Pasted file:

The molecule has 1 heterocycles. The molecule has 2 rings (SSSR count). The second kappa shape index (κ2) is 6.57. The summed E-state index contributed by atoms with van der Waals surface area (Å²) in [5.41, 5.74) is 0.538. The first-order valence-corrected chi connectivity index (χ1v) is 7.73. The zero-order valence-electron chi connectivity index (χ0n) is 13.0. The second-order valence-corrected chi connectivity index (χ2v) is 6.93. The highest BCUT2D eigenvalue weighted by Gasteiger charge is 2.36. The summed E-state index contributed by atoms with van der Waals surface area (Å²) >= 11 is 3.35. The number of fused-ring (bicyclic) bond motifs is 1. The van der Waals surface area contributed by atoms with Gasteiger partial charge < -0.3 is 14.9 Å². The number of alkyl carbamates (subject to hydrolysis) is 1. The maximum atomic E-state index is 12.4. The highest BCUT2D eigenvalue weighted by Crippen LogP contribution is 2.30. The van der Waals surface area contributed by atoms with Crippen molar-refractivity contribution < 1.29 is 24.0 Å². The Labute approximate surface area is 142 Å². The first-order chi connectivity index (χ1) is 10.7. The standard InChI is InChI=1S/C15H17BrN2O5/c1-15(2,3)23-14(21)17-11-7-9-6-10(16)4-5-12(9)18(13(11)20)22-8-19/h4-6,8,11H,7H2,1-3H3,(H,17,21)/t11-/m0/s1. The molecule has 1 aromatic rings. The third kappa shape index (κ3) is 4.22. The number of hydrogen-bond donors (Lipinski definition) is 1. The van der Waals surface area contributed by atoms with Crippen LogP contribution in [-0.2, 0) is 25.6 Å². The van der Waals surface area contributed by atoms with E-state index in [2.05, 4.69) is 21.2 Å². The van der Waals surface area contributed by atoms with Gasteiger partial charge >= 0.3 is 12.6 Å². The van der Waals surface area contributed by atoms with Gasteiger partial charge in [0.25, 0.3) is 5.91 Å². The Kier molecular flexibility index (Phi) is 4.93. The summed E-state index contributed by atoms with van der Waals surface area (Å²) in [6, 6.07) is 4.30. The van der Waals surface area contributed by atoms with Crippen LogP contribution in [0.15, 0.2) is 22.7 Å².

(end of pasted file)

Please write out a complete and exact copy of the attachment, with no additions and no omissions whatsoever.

The molecule has 1 heterocycles. The molecule has 2 rings (SSSR count). The second kappa shape index (κ2) is 6.57. The summed E-state index contributed by atoms with van der Waals surface area (Å²) in [5.41, 5.74) is 0.538. The first-order valence-corrected chi connectivity index (χ1v) is 7.73. The zero-order valence-electron chi connectivity index (χ0n) is 13.0. The second-order valence-corrected chi connectivity index (χ2v) is 6.93. The highest BCUT2D eigenvalue weighted by Gasteiger charge is 2.36. The summed E-state index contributed by atoms with van der Waals surface area (Å²) >= 11 is 3.35. The number of fused-ring (bicyclic) bond motifs is 1. The van der Waals surface area contributed by atoms with Gasteiger partial charge < -0.3 is 14.9 Å². The number of alkyl carbamates (subject to hydrolysis) is 1. The maximum atomic E-state index is 12.4. The highest BCUT2D eigenvalue weighted by Crippen LogP contribution is 2.30. The van der Waals surface area contributed by atoms with Crippen molar-refractivity contribution < 1.29 is 24.0 Å². The Labute approximate surface area is 142 Å². The first-order chi connectivity index (χ1) is 10.7. The standard InChI is InChI=1S/C15H17BrN2O5/c1-15(2,3)23-14(21)17-11-7-9-6-10(16)4-5-12(9)18(13(11)20)22-8-19/h4-6,8,11H,7H2,1-3H3,(H,17,21)/t11-/m0/s1. The molecule has 1 aromatic rings. The third kappa shape index (κ3) is 4.22. The number of hydrogen-bond donors (Lipinski definition) is 1. The van der Waals surface area contributed by atoms with Crippen LogP contribution in [-0.2, 0) is 25.6 Å². The van der Waals surface area contributed by atoms with E-state index in [2.05, 4.69) is 21.2 Å². The van der Waals surface area contributed by atoms with Gasteiger partial charge >= 0.3 is 12.6 Å². The van der Waals surface area contributed by atoms with Gasteiger partial charge in [0.25, 0.3) is 5.91 Å². The Kier molecular flexibility index (Phi) is 4.93. The summed E-state index contributed by atoms with van der Waals surface area (Å²) in [6, 6.07) is 4.30. The van der Waals surface area contributed by atoms with Crippen LogP contribution in [0.15, 0.2) is 22.7 Å².